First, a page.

This spring semester, I took 19 credits and learned how hard it is to balance that with a part-time job, an education practicum, and keeping up with my social circle. I left for the airport 15 hours after graduation, sat for 23 hours on planes and in airports (hungover and sleep-deprived), and spent 2 weeks with my extended family in the Philippines. Those two weeks were some of the best in my life. In the midst of the drinking, laughter, love, and hugs, I was witness to so many things that put my busy life into perspective.
The moment that absolutely hit home for me was a drive we took to a place called Danasan, an “Ecopark” as they call it, for people to come and play around on ziplines, sky-swings, etc. etc. I watched my family play around on some of these rides, heard their full-body laughter and felt the cheek-paining smiles that came from this experience. To get there, you have to take an hour ride through the mountains of Danao. On the ride up, I had the opportunity to stand in the back of the multi-cab (picture a very small truck, only able to hold two people within the actual car; an open trunk bed, holding pseudo-seat-benches and as many people as can fit on them) and was fully able take in the mountain ranges without distraction. The lush greenery of the trees was overwhelming, and as we drove higher and higher, the rolling hills of the island became more visible and even more astounding. As we drove along, we passed through multiple villages full of Nipa huts and the Filipinos that inhabited them. Once they realized the car was full of Americans, their eyes widened — some yelled “hi!”, some waved, and some children chased after us excitedly. I couldn’t help but smile at their smiles, even though the view was cut short as we quickly passed them on our drive. The more Nipa huts we saw as we drove up the mountain, the tinier and dirtier they got. There was significantly less up-keep in terms of house structure, and the sizes of the entire homes were only as big as the average living room. After driving away from a few more huts, I felt a growing unease in my stomach. I was thankful and appreciative of the beautiful drive and the experience itself, but I wasn’t stoked about our destination. We were about to drop Pesos like it was nothing on tourist activities, when the native people living on the very drive there were too poor for necessities as basic as a stable roof over their heads. My thoughts were all over the place - distraught at first, mainly. How could I do this, how could I engage in and encourage a trip to an Ecopark when my money could be used more productively elsewhere? I had a hard time sitting with this reality. I still do.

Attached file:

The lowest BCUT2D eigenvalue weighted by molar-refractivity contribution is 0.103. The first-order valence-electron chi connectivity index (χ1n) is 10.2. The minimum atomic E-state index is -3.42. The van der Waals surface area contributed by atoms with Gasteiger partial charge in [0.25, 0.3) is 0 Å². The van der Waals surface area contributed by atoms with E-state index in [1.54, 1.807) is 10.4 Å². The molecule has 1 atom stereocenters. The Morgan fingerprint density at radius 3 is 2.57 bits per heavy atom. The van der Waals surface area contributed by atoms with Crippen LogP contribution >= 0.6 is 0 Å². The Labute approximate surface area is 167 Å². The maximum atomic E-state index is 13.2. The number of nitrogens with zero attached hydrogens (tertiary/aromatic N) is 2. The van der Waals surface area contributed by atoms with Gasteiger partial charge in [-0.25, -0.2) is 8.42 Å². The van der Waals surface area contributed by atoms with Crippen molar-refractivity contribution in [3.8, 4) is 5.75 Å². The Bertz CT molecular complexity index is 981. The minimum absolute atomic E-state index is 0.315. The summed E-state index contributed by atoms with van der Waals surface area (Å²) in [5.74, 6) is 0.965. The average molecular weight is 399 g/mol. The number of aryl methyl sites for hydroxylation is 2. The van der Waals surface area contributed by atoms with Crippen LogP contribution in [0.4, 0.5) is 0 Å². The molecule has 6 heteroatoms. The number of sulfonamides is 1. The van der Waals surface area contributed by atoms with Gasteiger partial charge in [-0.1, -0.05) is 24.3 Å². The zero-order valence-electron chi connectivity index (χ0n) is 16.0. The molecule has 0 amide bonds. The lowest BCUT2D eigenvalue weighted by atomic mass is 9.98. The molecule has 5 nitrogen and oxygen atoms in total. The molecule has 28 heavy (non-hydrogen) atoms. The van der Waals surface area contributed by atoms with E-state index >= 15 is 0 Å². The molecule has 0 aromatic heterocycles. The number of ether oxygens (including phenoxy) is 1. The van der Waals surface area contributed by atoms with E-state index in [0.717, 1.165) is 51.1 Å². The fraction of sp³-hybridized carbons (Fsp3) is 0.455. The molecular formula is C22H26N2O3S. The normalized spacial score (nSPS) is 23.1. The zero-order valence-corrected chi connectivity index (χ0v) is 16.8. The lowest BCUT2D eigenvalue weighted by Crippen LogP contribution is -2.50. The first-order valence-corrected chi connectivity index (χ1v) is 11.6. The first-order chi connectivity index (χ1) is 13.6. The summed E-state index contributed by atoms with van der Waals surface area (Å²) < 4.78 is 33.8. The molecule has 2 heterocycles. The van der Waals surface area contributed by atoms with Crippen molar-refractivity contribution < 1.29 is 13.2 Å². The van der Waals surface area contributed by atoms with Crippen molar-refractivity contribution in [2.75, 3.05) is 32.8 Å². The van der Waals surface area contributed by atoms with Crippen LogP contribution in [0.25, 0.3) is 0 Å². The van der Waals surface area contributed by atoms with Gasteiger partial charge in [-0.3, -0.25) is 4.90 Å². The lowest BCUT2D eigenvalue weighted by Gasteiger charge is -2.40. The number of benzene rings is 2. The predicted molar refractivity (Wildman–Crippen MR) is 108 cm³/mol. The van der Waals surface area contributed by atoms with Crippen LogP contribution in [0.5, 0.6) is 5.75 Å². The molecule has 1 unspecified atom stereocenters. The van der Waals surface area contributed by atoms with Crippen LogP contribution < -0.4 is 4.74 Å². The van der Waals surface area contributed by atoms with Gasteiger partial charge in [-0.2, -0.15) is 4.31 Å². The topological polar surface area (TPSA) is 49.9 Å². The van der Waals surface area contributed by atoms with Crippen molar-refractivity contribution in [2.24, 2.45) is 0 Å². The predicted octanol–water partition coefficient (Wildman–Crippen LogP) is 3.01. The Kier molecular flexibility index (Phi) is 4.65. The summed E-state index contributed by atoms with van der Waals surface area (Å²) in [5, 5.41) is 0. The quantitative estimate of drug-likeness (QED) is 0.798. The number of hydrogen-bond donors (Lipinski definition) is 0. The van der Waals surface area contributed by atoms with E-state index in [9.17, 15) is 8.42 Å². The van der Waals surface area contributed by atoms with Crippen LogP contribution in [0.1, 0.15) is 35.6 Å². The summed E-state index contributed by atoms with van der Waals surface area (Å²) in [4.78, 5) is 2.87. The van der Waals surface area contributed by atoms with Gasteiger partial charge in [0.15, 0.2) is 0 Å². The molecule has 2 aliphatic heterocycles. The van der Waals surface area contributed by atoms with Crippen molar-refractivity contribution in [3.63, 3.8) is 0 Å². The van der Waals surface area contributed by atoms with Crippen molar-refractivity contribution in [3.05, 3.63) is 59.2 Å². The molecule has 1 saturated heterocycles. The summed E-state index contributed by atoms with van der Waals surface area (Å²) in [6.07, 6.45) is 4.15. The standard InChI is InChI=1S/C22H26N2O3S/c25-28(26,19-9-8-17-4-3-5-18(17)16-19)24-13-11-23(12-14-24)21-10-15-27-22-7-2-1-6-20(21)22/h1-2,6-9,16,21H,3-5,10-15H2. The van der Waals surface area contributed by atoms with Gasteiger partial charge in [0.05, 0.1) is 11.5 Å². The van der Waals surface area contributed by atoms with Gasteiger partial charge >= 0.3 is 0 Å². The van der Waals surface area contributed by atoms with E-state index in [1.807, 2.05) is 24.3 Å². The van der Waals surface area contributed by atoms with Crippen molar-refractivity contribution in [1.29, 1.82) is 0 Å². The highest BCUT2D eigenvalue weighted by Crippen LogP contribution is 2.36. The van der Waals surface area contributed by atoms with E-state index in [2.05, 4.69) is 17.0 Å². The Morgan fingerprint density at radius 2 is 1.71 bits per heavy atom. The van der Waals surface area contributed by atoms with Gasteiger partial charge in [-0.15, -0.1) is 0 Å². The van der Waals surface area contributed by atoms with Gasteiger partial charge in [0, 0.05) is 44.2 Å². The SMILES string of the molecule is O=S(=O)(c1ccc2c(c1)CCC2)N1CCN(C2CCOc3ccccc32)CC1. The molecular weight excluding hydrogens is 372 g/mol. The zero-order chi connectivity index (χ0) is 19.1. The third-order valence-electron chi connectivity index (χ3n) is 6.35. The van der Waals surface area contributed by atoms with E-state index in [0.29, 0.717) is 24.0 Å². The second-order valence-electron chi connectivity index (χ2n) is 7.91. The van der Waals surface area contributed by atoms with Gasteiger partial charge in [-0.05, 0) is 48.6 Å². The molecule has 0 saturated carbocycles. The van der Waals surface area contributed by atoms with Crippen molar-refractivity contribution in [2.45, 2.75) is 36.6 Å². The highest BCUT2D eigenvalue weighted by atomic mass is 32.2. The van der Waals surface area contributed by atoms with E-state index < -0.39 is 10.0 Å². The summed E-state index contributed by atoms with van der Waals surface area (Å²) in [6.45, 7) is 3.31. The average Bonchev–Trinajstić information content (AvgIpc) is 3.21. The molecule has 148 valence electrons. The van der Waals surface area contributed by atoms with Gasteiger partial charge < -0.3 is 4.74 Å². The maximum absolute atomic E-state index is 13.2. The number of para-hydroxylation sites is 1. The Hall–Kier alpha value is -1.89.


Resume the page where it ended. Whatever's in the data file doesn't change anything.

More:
Through my time in the Philippines, I saw, felt, and experienced tangible examples of how the cards dealt in life can determine one's success trajectory. The tiny, worn down, and dirty Nipa huts lining the streets that lead to American tourist spots were among other illustrations of this: Jobs that seem mundane to some in the States become the reason for another’s success story in the PI. Access to healthy and reliable resources — physical, sexual, and mental — become back-burner afterthoughts that require careful calculation rather than readily available conveniences. Gated mansions were placed on property sharing a fence with small homes that were made of bamboo sticks. The ideas of privilege and the advantages one attains based on uncontrollable situations was so rampantly visible it was striking.
Despite of all this, the people I met (family, and otherwise) were some of the happiest and most generous individuals I have ever had the pleasure of encountering. Despite of any struggles, lack of resources, lack of monetary comfort — happiness, kindness, and pure sincerity were always at the forefront.
I’m proud of my busy life here in the States, and proud of the work I’ve put forth balancing it all, but I’ve also gained pride of the roots by which I’ve blossomed from. An everlasting appreciation. A motivation for growth. A comforting knowledge of my place in the world. A reminder: always stay happy, generous, kind, and sincere, even in the face of the most difficult struggles.